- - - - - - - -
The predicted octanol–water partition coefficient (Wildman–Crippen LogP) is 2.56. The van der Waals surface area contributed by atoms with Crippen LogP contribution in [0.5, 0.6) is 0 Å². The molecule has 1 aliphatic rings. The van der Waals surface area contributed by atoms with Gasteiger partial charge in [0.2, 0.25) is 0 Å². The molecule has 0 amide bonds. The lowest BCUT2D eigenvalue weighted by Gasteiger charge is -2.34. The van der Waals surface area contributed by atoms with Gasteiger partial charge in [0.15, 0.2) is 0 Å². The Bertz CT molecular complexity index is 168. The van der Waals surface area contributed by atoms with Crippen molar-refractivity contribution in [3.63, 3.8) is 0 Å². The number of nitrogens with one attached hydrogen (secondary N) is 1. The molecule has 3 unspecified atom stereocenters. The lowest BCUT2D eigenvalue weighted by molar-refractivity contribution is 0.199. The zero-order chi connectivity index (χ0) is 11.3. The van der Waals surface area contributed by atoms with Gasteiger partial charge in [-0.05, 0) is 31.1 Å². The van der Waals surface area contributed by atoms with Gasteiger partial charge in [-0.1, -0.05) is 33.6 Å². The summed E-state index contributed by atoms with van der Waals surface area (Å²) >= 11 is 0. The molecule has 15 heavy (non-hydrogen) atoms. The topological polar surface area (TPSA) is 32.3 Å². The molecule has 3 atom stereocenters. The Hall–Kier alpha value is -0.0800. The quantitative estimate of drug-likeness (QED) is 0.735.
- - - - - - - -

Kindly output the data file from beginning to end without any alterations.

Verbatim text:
The predicted octanol–water partition coefficient (Wildman–Crippen LogP) is 2.56. The van der Waals surface area contributed by atoms with Crippen LogP contribution in [0.5, 0.6) is 0 Å². The molecule has 1 aliphatic rings. The van der Waals surface area contributed by atoms with Gasteiger partial charge in [0.2, 0.25) is 0 Å². The molecule has 0 amide bonds. The lowest BCUT2D eigenvalue weighted by Gasteiger charge is -2.34. The van der Waals surface area contributed by atoms with Gasteiger partial charge in [0.15, 0.2) is 0 Å². The Bertz CT molecular complexity index is 168. The van der Waals surface area contributed by atoms with Crippen molar-refractivity contribution in [3.63, 3.8) is 0 Å². The number of nitrogens with one attached hydrogen (secondary N) is 1. The molecule has 3 unspecified atom stereocenters. The lowest BCUT2D eigenvalue weighted by molar-refractivity contribution is 0.199. The zero-order chi connectivity index (χ0) is 11.3. The van der Waals surface area contributed by atoms with Gasteiger partial charge in [-0.05, 0) is 31.1 Å². The van der Waals surface area contributed by atoms with Gasteiger partial charge in [-0.1, -0.05) is 33.6 Å². The summed E-state index contributed by atoms with van der Waals surface area (Å²) >= 11 is 0. The molecule has 15 heavy (non-hydrogen) atoms. The topological polar surface area (TPSA) is 32.3 Å². The molecule has 3 atom stereocenters. The Hall–Kier alpha value is -0.0800. The quantitative estimate of drug-likeness (QED) is 0.735.